After fifth Robert Langdon adventure, Origin, is out!

Though adept in detailing elements of his narrative, he fails in making them thrilling enough to keep the reader hooked to an extended period of time. His are not ‘read in one sitting’ books anymore. You can visit a particular segment on any given day and can revisit the next pages, probably after two days, without feeling a hangover of the story. Yes, a thrilling work must create its hangover in the psyche of its readers.

A direct fallout of that is the perception being built around length of his adventure tales – yes, they are basically the adventure tales but lack the charisma that makes adventure tales memorable experiences, be it The Lord of the Rings or Alice in Wonderland or even Harry Potter. A 500 pages Dan Brown book can essentially wind up in 100 pages and mind you, most people do like that, even his fans. Apart from few discernible readers, no one bothers to go for and in between the lines to know the semiotics of symbols or architectural details of buildings. If needed, Google and Wikipedia do much better job at this.

Dan Brown is not an avant-garde writer and Robert Langdon is not an avant-garde character. The concoction of religion, atheism and modernity that he presented in The Da Vinci Code in 2003 has seen a consistent downward slope. The Da Vinci Code presented a worn-out subject in a new, if not fresh, flavour and people accepted it, creating a fan base for Brown’s works. But since then, it has always been an ‘I thought so’ journey with his books. One can easily guess where the plot is going. And moreover, he is sounding repetitive and thus boring.





Good use of the text of Dante’s Inferno: I had not read it and there will be many other readers of Dan Brown’s Inferno who are yet to read or have no plans to read Dante’s seminal Inferno (of The Divine Comedy). It was not on my reading list in the foreseeable future. And though it didn’t push creating an urge, the detailed mention of the work did push me to take Google’s help. After reading the novel, I have done my share of research and intend to read more of The Divine Comedy.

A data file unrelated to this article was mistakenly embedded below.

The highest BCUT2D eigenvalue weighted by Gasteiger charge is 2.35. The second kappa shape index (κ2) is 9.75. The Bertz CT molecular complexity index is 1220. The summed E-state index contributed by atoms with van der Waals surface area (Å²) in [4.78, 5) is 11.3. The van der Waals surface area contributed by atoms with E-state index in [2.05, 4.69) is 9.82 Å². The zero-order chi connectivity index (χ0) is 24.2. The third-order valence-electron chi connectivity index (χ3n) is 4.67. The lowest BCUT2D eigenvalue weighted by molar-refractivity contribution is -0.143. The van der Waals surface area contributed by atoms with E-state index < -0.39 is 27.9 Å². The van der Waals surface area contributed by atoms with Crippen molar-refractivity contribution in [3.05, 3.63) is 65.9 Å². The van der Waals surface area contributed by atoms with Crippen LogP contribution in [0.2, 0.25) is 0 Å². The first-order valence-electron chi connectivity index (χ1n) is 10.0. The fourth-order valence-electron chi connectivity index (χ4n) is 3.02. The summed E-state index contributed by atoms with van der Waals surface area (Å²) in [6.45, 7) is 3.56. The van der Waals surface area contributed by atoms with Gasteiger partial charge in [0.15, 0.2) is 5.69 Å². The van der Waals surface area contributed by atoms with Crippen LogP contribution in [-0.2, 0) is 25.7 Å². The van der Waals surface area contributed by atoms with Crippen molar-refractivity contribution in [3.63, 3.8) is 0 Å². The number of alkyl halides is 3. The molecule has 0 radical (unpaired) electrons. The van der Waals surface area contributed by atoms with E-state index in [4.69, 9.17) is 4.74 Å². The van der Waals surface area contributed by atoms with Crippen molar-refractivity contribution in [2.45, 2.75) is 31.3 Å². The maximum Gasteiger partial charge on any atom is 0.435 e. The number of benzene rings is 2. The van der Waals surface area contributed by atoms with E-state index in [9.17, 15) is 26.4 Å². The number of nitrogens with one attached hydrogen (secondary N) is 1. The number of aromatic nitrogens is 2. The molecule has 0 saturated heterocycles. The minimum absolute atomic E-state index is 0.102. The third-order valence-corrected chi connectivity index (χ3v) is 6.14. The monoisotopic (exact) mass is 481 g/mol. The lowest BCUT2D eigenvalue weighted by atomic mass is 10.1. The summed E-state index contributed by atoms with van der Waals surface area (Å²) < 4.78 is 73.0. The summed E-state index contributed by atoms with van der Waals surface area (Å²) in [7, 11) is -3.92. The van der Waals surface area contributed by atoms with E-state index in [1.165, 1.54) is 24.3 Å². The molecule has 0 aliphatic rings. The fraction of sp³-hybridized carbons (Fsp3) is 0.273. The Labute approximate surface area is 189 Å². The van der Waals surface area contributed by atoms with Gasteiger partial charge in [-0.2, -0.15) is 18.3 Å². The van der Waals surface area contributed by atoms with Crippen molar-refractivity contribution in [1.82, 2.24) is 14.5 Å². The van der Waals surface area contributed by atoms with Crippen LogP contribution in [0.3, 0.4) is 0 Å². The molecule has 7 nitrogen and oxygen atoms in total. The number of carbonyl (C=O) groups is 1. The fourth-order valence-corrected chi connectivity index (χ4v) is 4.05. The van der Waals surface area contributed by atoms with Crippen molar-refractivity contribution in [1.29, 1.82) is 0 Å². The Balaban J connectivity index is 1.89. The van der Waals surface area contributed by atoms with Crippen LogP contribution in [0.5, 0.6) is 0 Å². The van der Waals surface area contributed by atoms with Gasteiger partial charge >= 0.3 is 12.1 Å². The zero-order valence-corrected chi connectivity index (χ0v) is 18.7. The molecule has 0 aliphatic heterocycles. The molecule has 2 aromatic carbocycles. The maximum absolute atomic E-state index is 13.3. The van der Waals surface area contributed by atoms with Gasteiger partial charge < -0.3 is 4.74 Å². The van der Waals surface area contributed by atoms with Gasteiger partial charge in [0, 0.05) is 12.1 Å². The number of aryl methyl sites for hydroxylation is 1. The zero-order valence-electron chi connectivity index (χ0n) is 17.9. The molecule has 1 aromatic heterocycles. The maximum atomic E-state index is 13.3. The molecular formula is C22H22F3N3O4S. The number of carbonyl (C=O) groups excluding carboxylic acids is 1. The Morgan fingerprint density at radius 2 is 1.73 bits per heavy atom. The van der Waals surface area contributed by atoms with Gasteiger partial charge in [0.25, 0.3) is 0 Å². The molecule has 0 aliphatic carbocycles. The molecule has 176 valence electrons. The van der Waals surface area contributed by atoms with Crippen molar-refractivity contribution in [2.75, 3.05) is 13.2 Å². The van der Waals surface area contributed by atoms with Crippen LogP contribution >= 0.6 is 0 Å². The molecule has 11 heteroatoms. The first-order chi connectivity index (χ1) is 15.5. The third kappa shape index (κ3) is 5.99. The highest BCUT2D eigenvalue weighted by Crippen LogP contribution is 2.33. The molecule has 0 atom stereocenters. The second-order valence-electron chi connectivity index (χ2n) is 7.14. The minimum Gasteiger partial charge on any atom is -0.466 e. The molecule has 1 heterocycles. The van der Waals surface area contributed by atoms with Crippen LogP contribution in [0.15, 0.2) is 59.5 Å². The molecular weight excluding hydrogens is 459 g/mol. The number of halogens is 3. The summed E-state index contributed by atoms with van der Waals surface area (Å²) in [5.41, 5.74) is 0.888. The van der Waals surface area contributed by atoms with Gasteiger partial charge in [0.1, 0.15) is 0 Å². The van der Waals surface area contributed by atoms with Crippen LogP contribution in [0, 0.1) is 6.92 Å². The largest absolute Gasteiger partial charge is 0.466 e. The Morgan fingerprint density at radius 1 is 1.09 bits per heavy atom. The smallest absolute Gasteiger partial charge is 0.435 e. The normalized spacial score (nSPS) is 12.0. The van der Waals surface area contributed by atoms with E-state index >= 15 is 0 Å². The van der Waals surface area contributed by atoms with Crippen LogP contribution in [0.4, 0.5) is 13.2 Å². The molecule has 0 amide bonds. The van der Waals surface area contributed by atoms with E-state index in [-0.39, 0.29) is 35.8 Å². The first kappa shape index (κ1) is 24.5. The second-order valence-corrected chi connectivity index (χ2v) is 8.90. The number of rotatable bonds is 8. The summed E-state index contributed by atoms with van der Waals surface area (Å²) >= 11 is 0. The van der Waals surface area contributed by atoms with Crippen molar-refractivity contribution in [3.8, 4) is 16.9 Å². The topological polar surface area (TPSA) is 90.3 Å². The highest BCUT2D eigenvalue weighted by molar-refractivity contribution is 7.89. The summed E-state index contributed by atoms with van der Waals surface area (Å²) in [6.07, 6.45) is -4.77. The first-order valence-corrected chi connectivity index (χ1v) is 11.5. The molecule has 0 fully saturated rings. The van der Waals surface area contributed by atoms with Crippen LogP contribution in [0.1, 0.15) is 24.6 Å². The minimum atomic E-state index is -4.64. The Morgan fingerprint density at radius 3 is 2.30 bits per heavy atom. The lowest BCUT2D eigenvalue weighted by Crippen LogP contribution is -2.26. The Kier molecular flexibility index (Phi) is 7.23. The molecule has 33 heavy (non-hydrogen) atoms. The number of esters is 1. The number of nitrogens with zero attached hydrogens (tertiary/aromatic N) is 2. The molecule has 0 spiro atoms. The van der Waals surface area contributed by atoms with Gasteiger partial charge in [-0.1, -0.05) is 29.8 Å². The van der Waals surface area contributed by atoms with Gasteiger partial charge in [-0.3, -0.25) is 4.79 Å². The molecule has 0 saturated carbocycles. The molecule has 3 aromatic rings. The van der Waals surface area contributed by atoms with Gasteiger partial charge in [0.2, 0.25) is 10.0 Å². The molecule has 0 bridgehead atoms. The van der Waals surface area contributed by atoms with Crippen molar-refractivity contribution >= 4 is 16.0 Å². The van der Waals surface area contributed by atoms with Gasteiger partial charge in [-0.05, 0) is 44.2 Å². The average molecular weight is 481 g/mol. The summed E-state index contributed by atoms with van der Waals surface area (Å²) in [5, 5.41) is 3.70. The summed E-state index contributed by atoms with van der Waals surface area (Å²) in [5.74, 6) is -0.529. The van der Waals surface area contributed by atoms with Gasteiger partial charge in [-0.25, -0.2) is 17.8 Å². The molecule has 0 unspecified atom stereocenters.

It is still a good read: Reading a book is not just a time-pass. If seen logically and on a mature note, it is one of those better investments of your time that enriches your experience, a time given that widens your span of thinking. (Okay, I am not talking here of the cheap literature.)  On this scale, Dan Brown’s Inferno is a good read. Though you don’t jump over the prospects of the page-turners as you turn-over the pages, still, you can maintain a consistent pace of reading.

It is about a good beginning: The gentleman with a knack for getting into troubling environs of mystery and mysterious intellect gets hospitalized with serious head-injury and an assassin in pursuit and to compound the misery, the gentleman suffers amnesia that leaves him without any memory of his current situation – an apt beginning of a thriller pushing the reader to think of something complex and disturbing coming ahead and so pushing him to know more – that is a good enough beginning to sustain for the whole reading length in spite of the book not being an edgy thrilling saga.

It is not dogmatic/describing about religion: Though weaved around the Symbology of a heavily religious work, Dante’s The Divine Comedy, Dan Brown smoothly manages to keep away the religious underpinnings in his Inferno much in the same way he has done in his earlier works. His use of the religious or cultural or historical Symbology remains like an objective reading of an existing text.